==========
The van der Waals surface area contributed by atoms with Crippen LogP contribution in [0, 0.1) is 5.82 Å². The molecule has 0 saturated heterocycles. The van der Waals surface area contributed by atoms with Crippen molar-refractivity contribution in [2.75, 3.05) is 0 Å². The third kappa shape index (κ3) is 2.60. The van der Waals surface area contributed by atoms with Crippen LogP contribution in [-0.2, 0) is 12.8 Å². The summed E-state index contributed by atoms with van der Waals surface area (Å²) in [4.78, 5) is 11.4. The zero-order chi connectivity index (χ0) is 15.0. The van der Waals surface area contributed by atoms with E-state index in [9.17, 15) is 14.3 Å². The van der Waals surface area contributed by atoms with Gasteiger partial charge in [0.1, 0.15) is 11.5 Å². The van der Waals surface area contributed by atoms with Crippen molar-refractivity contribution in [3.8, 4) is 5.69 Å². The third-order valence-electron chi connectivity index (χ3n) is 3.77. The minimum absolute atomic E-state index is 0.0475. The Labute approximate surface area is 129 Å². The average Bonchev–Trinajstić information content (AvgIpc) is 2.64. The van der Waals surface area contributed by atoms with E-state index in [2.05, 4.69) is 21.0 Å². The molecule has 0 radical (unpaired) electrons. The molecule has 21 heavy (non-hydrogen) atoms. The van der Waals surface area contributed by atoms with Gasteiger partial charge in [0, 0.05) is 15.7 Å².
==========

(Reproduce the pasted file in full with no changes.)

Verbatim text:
The van der Waals surface area contributed by atoms with Crippen LogP contribution in [0, 0.1) is 5.82 Å². The molecule has 0 saturated heterocycles. The van der Waals surface area contributed by atoms with Crippen molar-refractivity contribution in [2.75, 3.05) is 0 Å². The third kappa shape index (κ3) is 2.60. The van der Waals surface area contributed by atoms with Crippen LogP contribution in [-0.2, 0) is 12.8 Å². The summed E-state index contributed by atoms with van der Waals surface area (Å²) in [4.78, 5) is 11.4. The zero-order chi connectivity index (χ0) is 15.0. The van der Waals surface area contributed by atoms with E-state index in [9.17, 15) is 14.3 Å². The van der Waals surface area contributed by atoms with Gasteiger partial charge in [0.1, 0.15) is 11.5 Å². The van der Waals surface area contributed by atoms with Crippen molar-refractivity contribution in [3.8, 4) is 5.69 Å². The third-order valence-electron chi connectivity index (χ3n) is 3.77. The minimum absolute atomic E-state index is 0.0475. The Labute approximate surface area is 129 Å². The average Bonchev–Trinajstić information content (AvgIpc) is 2.64. The van der Waals surface area contributed by atoms with E-state index in [2.05, 4.69) is 21.0 Å². The molecule has 0 radical (unpaired) electrons. The molecule has 21 heavy (non-hydrogen) atoms. The van der Waals surface area contributed by atoms with Gasteiger partial charge in [0, 0.05) is 15.7 Å².